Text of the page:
Writings

Laugh or Cry.

A serious physical injury has a tremendous effect on the psyche.  It strips away, gradually, the morale that is within until all that is left is a shell of crumbled confidence, a whisper of the being that existed before.  The force of personality that existed prior is now made a drifter, blown in whatever emotional direction that he may fall prey to, until he slowly loses the anchor of his sanity.

But after he recovers, he forgets the travails that shadowed him and basks in the glory of a restored form, never thinking that his good health would be a facade for the next serious injury.  But, if he allows his life to be marked only by the injuries and not the enjoyment of his physical vigor, what endeavors could ever be pursued without the fear of pain?  Pain is momentary, but joy is eternal; it lasts through the ages, preserved in the mental faculties by the gift – and occasional curse – of memory.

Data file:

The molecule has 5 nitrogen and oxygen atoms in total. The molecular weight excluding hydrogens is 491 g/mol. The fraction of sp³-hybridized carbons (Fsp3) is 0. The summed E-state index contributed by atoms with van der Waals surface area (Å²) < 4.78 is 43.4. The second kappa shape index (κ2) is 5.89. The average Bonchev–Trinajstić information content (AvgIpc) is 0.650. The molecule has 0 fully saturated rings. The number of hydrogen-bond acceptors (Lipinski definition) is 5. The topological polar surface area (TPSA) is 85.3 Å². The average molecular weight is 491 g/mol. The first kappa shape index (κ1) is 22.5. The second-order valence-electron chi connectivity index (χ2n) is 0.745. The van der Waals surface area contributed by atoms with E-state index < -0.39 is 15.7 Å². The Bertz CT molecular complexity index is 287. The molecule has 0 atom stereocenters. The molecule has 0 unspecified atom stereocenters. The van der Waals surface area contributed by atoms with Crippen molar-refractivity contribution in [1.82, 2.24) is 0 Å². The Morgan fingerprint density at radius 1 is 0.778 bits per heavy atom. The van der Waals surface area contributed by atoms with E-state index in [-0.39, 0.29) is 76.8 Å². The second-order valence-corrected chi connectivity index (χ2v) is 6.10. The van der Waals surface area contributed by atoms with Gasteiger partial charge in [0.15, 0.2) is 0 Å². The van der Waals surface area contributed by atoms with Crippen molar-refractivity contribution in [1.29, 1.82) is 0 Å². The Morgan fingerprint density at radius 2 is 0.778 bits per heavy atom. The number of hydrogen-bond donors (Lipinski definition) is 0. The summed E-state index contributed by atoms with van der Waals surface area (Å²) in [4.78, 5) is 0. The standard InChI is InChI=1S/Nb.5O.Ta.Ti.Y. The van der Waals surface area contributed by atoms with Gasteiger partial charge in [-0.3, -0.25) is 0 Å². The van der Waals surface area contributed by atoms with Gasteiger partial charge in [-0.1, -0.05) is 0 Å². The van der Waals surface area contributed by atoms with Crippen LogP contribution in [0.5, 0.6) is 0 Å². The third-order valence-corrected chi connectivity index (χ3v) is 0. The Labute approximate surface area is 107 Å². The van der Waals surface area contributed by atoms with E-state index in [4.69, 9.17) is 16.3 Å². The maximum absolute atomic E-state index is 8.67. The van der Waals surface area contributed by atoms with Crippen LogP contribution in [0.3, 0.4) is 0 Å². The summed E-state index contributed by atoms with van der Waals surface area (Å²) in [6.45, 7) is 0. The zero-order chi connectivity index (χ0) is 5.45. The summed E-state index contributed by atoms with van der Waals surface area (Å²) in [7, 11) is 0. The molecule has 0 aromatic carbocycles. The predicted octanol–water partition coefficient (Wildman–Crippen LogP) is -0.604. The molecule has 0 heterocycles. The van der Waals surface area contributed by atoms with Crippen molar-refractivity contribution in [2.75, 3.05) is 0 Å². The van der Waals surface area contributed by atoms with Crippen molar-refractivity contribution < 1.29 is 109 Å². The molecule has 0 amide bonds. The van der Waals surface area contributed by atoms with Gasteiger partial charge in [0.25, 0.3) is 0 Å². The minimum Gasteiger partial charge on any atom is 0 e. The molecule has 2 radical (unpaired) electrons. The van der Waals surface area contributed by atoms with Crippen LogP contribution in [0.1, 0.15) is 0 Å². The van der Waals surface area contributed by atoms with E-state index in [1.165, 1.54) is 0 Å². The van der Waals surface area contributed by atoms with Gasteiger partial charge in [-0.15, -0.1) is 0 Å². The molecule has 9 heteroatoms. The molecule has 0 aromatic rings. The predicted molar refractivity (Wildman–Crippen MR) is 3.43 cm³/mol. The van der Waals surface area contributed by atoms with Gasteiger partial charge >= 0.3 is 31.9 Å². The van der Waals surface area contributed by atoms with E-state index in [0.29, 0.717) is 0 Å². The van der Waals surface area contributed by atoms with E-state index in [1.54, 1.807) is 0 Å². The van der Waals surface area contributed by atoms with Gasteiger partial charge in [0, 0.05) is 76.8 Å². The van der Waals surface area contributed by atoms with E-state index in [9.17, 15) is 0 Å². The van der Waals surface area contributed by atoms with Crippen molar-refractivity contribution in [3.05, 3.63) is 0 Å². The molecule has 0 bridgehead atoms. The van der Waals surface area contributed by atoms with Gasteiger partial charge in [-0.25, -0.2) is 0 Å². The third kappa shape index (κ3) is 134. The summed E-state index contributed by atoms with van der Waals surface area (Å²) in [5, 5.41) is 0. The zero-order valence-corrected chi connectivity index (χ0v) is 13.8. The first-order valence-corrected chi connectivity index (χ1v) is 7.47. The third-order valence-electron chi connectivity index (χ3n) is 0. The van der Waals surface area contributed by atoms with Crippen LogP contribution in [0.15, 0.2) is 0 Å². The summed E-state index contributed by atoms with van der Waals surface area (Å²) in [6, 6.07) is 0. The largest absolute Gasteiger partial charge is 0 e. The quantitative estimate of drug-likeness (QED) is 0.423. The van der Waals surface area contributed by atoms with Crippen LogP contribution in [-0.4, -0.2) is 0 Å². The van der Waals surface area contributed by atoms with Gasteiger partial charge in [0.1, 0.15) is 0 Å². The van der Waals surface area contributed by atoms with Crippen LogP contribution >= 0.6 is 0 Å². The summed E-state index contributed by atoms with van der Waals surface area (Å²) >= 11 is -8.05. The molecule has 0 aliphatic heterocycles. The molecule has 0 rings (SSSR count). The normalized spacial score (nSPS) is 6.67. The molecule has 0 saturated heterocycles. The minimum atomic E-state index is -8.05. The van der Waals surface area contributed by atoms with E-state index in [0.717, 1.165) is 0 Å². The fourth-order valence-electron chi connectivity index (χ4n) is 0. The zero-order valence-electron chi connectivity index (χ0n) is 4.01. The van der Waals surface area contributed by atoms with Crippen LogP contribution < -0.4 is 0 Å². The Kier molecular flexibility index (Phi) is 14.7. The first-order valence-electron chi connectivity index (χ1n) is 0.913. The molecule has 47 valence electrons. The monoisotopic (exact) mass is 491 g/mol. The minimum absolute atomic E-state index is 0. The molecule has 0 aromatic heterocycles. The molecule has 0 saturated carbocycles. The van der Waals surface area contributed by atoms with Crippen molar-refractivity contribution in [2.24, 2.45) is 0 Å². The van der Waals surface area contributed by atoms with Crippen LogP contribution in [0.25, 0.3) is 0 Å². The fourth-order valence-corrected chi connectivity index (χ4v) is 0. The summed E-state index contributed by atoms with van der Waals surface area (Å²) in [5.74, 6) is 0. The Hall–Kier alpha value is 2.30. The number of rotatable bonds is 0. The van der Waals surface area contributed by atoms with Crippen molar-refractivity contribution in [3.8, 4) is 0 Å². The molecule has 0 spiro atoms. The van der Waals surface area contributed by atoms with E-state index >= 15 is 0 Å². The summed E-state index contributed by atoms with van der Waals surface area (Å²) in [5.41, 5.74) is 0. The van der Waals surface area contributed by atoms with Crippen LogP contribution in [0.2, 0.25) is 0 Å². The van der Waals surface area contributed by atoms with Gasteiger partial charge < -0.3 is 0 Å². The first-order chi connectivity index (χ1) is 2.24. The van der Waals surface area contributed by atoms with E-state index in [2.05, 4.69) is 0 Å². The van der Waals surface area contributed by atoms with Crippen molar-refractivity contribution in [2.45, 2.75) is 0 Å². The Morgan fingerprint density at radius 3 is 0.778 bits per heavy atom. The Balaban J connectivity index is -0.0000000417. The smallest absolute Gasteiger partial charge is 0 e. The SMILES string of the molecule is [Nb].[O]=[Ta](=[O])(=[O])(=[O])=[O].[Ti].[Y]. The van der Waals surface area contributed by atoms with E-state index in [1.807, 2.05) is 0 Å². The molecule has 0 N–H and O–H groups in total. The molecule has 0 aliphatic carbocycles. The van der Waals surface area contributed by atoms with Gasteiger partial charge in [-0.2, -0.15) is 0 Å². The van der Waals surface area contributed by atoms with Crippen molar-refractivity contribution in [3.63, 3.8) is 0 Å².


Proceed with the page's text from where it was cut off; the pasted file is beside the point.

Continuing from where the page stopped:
However, in the moment of being injured, particularly that of a long-term injury, a person’s character may be tested.  Does he laugh or does he cry?  Crying would perhaps be the most sincere show of honesty, but laughter reveals a resilience, affected or otherwise, that dwells in the the gritting of teeth.  That same laughter is but a paper airplane thrown up high; it soars for an ephemeral gasp of an instant, then the long, torturous decline back to reality begins.  It seems like laughing might be something outward that exhibits an overcoming attitude, but it sure doesn’t feel like it when it happens.  The best one may do for himself in situations such as these is to pray, wait, and see.

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